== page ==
A Yen for Nuclear Energy: Japan's Power Conundrum
Japan's aggressive monetary policy and its sliding currency may have an unintended side-effect: pushing the country back into the embrace of nuclear technology, a power source the country has avoided since a nuclear disaster two years ago.
Ever since a 2011 natural disaster triggered a meltdown at Fukushima Daiichi, Japan has idled the country's 22 nuclear reactors, which at one point were used to generate 30 percent of its electrical power. A lack of natural resources forces the world's third-largest economy to rely heavily on imported energy, which the World Nuclear Association estimates is about 84 percent of Japan's energy requirements.
Meanwhile, Japan's reliance on fossil fuels and liquefied natural gas imports are eroding what used to be the developed world's largest trade surplus. That dynamic is worsened by a weak yen—which has plunged recently as the Bank of Japan embraced money printing on steroids—that is driving up import prices.
(Read More: Yen Selling May Become an 'Avalanche,' Soros Says)
As a result, at least one analyst believes Japan—which is the world's largest importer of LNG, occupies the second spot in coal imports and is third only to the U.S. and China in oil imports—may have to consider a nuclear option.
A cheap currency may drive energy prices up beyond the threshold of pain for consumers and businesses, said Alex Ashby, research analyst at Global X Fund, with close to $2 billion in assets under management.
In that context, the government may be forced to consider restarting the country's arsenal of nuclear power plants, which provide affordable juice for the nearly $6 trillion economy.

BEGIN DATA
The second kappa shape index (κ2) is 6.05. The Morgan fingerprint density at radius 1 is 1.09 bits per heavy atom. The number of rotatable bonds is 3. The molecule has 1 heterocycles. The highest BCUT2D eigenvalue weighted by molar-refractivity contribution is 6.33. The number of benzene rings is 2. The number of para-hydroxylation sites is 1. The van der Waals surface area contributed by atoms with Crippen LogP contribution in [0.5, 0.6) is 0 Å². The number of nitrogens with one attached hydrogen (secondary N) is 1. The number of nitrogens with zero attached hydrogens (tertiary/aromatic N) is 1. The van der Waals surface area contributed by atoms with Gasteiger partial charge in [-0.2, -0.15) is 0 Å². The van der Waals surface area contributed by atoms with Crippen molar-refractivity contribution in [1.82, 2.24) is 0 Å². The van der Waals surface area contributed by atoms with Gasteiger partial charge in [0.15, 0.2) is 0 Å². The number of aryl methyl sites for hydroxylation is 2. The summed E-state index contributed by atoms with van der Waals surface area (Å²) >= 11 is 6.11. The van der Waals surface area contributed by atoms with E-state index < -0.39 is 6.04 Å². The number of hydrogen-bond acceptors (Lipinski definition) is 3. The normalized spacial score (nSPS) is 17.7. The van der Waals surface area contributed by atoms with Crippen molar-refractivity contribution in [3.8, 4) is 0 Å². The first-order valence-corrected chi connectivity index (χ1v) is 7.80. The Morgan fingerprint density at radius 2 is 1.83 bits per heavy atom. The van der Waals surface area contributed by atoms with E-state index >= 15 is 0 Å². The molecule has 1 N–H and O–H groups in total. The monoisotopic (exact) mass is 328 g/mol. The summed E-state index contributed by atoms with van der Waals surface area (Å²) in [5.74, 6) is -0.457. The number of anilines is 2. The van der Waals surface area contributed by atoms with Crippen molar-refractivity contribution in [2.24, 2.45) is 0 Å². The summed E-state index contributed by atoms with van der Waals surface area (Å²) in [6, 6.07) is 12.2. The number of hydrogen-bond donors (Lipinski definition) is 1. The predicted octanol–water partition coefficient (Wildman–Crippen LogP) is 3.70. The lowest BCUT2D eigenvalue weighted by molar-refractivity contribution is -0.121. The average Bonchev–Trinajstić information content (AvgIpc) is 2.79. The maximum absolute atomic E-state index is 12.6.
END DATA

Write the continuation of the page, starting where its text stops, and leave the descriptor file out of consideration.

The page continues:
"If you look at the cost of [idle nuclear plants], Japan has to rely much more heavily on energy importing to meet their economic needs," Ashby said. "Obviously, as costs escalate, it makes businesses difficult to compete."
Certain factors underscore how events might conspire to force Japan's hand on the nuclear issue.
Japan's own Ministry of Economy, Trade and Industry estimates the nuclear shutdown is costing the utility companies around $13 billion a year—a real strain on an economy mired in recession. Meanwhile, market prices for uranium have plunged 40 percent since Tokyo shut down the country's reactors, which could make it cheaper for the country to fire up its nuclear plants again.
Elsewhere, Prime Minister Shinzo Abe is currently embarked on a world tour to strengthen ties to energy producing countries like the United Arab Emirates. That could work to Japan's benefit in two ways: helping other countries benefit from Japan's nuclear know-how, as Tokyo cajoles them into getting a break on its oil and gas bills.
Yet some say it appears unlikely Japan will switch back to nuclear power anytime soon. In the wake of Fukushima, the issue has become a political football, while the ruling Liberal Democratic Party has made no concrete effort to crank up the country's idle reactors.
Additionally, stoking higher prices is an explicit policy objective by the Bank of Japan, says Alessio de Longis, a portfolio manager at OppenheimerFunds. He acknowledges that high energy prices could eventually force the BOJ to rein in a weak yen and cheap money. At present, the central bank hasn't reached that point of no return.
"For Japan, the very first chance at succeeding at [higher inflation] is getting it done through a weaker yen and the immediate impact on inflation. That is accomplished exactly through import price inflation, which is dominated by energy imports," he said.
Thus far, that strategy appears to be playing out in the favor of Japan's monetary authorities. In March, Japanese crude imports soared by 7 percent, while LNG imports jumped by 8.8 percent. According to data from the International Group of LNG Importers, Japan imported more than 108 billion cubic meters of LNG in 2012, which comprised nearly 40 percent of global demand for the energy source.
"Paradoxically, it's the growing reliance on foreign energy and food gives the BOJ a higher probability of succeeding in the immediate future," Oppenheimer's de Longis said.
—By CNBC's Javier E. David